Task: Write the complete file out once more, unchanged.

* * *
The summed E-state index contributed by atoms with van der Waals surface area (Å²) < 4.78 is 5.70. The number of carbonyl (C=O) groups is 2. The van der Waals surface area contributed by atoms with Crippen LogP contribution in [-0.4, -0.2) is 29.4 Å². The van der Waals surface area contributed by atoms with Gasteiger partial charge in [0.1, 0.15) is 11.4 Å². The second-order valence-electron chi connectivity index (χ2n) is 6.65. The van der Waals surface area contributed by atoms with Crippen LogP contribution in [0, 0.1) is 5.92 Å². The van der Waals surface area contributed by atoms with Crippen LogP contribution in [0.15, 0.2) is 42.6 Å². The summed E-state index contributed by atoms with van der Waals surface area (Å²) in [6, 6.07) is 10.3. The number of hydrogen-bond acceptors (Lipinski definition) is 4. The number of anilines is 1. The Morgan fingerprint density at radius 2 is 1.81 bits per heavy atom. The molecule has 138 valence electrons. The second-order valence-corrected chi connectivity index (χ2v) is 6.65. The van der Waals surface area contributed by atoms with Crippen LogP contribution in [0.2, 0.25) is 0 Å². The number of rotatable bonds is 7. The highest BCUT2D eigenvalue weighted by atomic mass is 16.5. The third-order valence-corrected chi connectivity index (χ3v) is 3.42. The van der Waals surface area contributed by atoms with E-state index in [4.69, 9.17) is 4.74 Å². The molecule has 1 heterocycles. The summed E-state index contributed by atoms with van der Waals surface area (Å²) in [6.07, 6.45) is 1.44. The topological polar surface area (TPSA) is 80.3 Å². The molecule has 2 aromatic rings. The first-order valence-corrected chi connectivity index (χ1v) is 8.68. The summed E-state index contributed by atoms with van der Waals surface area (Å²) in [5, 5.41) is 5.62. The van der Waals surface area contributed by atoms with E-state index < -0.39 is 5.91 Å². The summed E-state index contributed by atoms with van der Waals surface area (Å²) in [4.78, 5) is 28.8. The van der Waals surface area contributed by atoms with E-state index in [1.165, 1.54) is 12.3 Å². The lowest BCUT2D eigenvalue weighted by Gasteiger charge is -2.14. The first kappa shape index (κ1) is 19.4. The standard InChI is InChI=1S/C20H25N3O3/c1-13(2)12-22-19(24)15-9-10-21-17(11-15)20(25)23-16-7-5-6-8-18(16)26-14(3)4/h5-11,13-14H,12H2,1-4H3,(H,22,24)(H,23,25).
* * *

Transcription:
The summed E-state index contributed by atoms with van der Waals surface area (Å²) < 4.78 is 5.70. The number of carbonyl (C=O) groups is 2. The van der Waals surface area contributed by atoms with Crippen LogP contribution in [-0.4, -0.2) is 29.4 Å². The van der Waals surface area contributed by atoms with Gasteiger partial charge in [0.1, 0.15) is 11.4 Å². The second-order valence-electron chi connectivity index (χ2n) is 6.65. The van der Waals surface area contributed by atoms with Crippen LogP contribution in [0, 0.1) is 5.92 Å². The van der Waals surface area contributed by atoms with Crippen LogP contribution in [0.15, 0.2) is 42.6 Å². The summed E-state index contributed by atoms with van der Waals surface area (Å²) in [6, 6.07) is 10.3. The number of hydrogen-bond acceptors (Lipinski definition) is 4. The number of anilines is 1. The Morgan fingerprint density at radius 2 is 1.81 bits per heavy atom. The molecule has 138 valence electrons. The second-order valence-corrected chi connectivity index (χ2v) is 6.65. The van der Waals surface area contributed by atoms with Crippen LogP contribution in [0.2, 0.25) is 0 Å². The number of rotatable bonds is 7. The highest BCUT2D eigenvalue weighted by atomic mass is 16.5. The third-order valence-corrected chi connectivity index (χ3v) is 3.42. The van der Waals surface area contributed by atoms with E-state index in [4.69, 9.17) is 4.74 Å². The molecule has 1 heterocycles. The summed E-state index contributed by atoms with van der Waals surface area (Å²) in [6.07, 6.45) is 1.44. The topological polar surface area (TPSA) is 80.3 Å². The molecule has 2 aromatic rings. The first-order valence-corrected chi connectivity index (χ1v) is 8.68. The summed E-state index contributed by atoms with van der Waals surface area (Å²) in [5, 5.41) is 5.62. The van der Waals surface area contributed by atoms with E-state index < -0.39 is 5.91 Å². The summed E-state index contributed by atoms with van der Waals surface area (Å²) in [4.78, 5) is 28.8. The van der Waals surface area contributed by atoms with E-state index in [1.165, 1.54) is 12.3 Å². The lowest BCUT2D eigenvalue weighted by Gasteiger charge is -2.14. The first kappa shape index (κ1) is 19.4. The standard InChI is InChI=1S/C20H25N3O3/c1-13(2)12-22-19(24)15-9-10-21-17(11-15)20(25)23-16-7-5-6-8-18(16)26-14(3)4/h5-11,13-14H,12H2,1-4H3,(H,22,24)(H,23,25).